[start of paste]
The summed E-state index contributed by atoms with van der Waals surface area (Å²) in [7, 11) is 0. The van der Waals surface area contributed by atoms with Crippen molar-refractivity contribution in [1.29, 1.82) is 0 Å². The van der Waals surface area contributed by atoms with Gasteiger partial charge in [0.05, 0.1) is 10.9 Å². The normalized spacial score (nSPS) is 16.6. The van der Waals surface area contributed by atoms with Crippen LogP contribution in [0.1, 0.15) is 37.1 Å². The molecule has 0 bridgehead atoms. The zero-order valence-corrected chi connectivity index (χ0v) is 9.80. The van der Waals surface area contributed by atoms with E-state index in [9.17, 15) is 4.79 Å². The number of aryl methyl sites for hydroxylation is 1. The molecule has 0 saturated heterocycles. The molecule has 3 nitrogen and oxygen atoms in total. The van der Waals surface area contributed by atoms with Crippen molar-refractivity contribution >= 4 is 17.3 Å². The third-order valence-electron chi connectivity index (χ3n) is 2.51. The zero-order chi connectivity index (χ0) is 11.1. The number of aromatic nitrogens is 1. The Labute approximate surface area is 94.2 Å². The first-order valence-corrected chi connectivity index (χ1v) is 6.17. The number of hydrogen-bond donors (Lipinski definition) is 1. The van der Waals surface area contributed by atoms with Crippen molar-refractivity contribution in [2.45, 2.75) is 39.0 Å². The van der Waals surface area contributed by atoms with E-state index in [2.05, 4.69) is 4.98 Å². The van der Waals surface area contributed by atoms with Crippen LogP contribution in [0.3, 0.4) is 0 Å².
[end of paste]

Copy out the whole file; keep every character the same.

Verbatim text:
The summed E-state index contributed by atoms with van der Waals surface area (Å²) in [7, 11) is 0. The van der Waals surface area contributed by atoms with Crippen molar-refractivity contribution in [1.29, 1.82) is 0 Å². The van der Waals surface area contributed by atoms with Gasteiger partial charge in [0.05, 0.1) is 10.9 Å². The normalized spacial score (nSPS) is 16.6. The van der Waals surface area contributed by atoms with Crippen LogP contribution in [0.1, 0.15) is 37.1 Å². The molecule has 0 bridgehead atoms. The zero-order valence-corrected chi connectivity index (χ0v) is 9.80. The van der Waals surface area contributed by atoms with E-state index in [9.17, 15) is 4.79 Å². The number of aryl methyl sites for hydroxylation is 1. The molecule has 0 saturated heterocycles. The molecule has 3 nitrogen and oxygen atoms in total. The van der Waals surface area contributed by atoms with Crippen molar-refractivity contribution >= 4 is 17.3 Å². The third-order valence-electron chi connectivity index (χ3n) is 2.51. The zero-order chi connectivity index (χ0) is 11.1. The number of aromatic nitrogens is 1. The Labute approximate surface area is 94.2 Å². The first-order valence-corrected chi connectivity index (χ1v) is 6.17. The number of hydrogen-bond donors (Lipinski definition) is 1. The van der Waals surface area contributed by atoms with Crippen molar-refractivity contribution in [2.45, 2.75) is 39.0 Å². The van der Waals surface area contributed by atoms with E-state index in [2.05, 4.69) is 4.98 Å². The van der Waals surface area contributed by atoms with Crippen LogP contribution in [0.3, 0.4) is 0 Å².